By way of FIG. 1a and FIG. 4a, a basic construction of a structural antenna according to the invention, which is arranged on an aerodynamically effective area 3, will be explained. An aerodynamically effective area 3, in the form of a wing, a tail unit, or a control flap, forming part of an unmanned flight aggregate or an airplane, has a sharp folding edge 4 around which the structural antenna 1 is arranged. The top view of FIG. 1a shows only half of the structural antenna 1; the other half is situated symmetrically to the folding edge 4 on the side of the aerodynamically effective area 3 which is not visible. FIG. 4a shows a section through the structure of antenna 1 which pertains to FIG. 1. The aerodynamically effective area, at least in the area of the structural antenna 1, has a base layer 6, 12, made of an electrically insulating material, such as plastic or ceramics. The conductive portion of the structural antenna 1 is a conductive area 9, 11, which can be generated, for example, by metallization of the surface of the non-conductive layer 6, 12 or in the form of a sheet metal part. This conductive area 9, in the embodiment according to FIG. 1a, is not electrically connected with the folding edge 4 continuing along the effective area. Instead, as illustrated in FIGS. 1b, 2 b and 3 b, the conductive area can be conductively connected with the folding edge and thus also with the structure of the flight aggregate or aircraft. If, as illustrated in FIGS. 1a, 2 a and 3 a, the conductive area is insulated from the folding edge 4, then the conductive area 9 ends in the direct proximity of the folding edge 4. Various ways of feeding the structural antenna 1 are illustrated in FIGS. 4a, 4 b and 4 c. Feeding takes place on the side of the conductive area 9, 11 facing the non-conductive layer 6. As required, the feeding site is in the upper or lower half of the portion of the structural antenna 1 illustrated in FIG. 1a. The structural antenna 1 is at least partially surrounded by an area of the non-conductive layer 6, 12 which, in the embodiment shown, surrounds the conductive area 9, 11 in the form of a strip. Outside the area of the non-conductive layer 6, 12, the structural antenna is surrounded by a conductive area 2 which rests on the non-conductive layer 6, 12.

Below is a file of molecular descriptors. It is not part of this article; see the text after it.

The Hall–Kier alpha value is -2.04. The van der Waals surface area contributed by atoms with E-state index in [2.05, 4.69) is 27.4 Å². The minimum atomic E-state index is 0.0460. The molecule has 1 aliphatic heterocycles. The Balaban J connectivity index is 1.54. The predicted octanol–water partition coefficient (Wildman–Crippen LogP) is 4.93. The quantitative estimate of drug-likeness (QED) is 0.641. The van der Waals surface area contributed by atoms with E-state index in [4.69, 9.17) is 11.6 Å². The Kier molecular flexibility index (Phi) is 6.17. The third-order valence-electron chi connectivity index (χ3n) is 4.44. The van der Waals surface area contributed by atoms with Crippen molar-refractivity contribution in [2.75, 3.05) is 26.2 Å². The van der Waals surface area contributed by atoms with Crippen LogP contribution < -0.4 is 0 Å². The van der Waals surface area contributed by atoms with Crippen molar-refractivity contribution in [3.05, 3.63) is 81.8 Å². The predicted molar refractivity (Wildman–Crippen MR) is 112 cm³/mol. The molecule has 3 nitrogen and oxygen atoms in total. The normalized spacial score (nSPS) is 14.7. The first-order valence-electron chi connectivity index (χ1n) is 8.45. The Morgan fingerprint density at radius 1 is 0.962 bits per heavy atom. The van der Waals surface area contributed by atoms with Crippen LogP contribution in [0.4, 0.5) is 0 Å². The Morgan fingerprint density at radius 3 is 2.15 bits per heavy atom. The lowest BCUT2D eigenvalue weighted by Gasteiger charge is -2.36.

A basic principle of the structural antenna used here is that a plane resonator with a lateral length of approximately ½ of the operating wavelength λ is arranged on a non-conductive base material, such as plastic or ceramics, or above an air space. For calculating the current distribution on the plane resonator, on which the radiation characteristic is based, it is assumed that the reference potential extends at an acute angle with respect to the plane dimension of the resonator. In the present invention, the distance from this potential is reduced from the ends of the structural antenna 1 situated away from the folding edge 4 to the folding edge 4 itself. As a result, the characteristic impedance is large in the area of the ends and is very small in the area of the folding edge 4. Consequently, the current distribution above the antenna also changes inversely proportionally to the characteristic impedance. The current flow 5 in the area of the folding edge 4, that is, the center of the folded structural antenna, becomes larger in comparison to customary patch antennas according to the prior art. As a result, the radiation in the direction of the folding edge 4, which is low per se, will also increase there. Thus, in an imagined plane, which is situated transversely to the aerodynamically effective area in the flight direction, an omnidirectional characteristic is approximately reached. In addition, an increase of the current density in the area of the folding edge 4 can be achieved, since the area covered by the structural antenna 1 is reduced proportionally to its width B with an increasing distance from the edge 4. Corresponding examples are illustrated in FIGS. 2a, 2 b, 3 a, and 3 b.